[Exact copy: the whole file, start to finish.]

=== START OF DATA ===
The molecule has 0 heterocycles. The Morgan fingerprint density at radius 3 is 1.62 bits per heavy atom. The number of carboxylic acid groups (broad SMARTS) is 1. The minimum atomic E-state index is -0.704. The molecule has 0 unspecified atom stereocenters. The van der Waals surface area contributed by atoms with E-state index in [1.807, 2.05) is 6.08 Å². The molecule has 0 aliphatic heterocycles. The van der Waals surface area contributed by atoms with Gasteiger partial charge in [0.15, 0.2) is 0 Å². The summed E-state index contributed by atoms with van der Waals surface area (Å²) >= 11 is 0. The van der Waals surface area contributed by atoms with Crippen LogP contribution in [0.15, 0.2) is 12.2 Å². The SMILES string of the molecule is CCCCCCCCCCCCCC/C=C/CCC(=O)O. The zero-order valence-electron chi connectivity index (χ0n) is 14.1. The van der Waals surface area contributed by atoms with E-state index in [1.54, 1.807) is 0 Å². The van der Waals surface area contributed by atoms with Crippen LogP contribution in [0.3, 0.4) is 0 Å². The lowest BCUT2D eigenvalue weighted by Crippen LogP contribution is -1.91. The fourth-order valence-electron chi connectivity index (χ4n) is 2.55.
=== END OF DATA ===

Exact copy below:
The molecule has 0 heterocycles. The Morgan fingerprint density at radius 3 is 1.62 bits per heavy atom. The number of carboxylic acid groups (broad SMARTS) is 1. The minimum atomic E-state index is -0.704. The molecule has 0 unspecified atom stereocenters. The van der Waals surface area contributed by atoms with E-state index in [1.807, 2.05) is 6.08 Å². The molecule has 0 aliphatic heterocycles. The van der Waals surface area contributed by atoms with Gasteiger partial charge in [0.15, 0.2) is 0 Å². The summed E-state index contributed by atoms with van der Waals surface area (Å²) >= 11 is 0. The van der Waals surface area contributed by atoms with Crippen LogP contribution in [0.15, 0.2) is 12.2 Å². The SMILES string of the molecule is CCCCCCCCCCCCCC/C=C/CCC(=O)O. The zero-order valence-electron chi connectivity index (χ0n) is 14.1. The van der Waals surface area contributed by atoms with E-state index in [1.54, 1.807) is 0 Å². The van der Waals surface area contributed by atoms with Crippen LogP contribution in [0.3, 0.4) is 0 Å². The lowest BCUT2D eigenvalue weighted by Crippen LogP contribution is -1.91. The fourth-order valence-electron chi connectivity index (χ4n) is 2.55.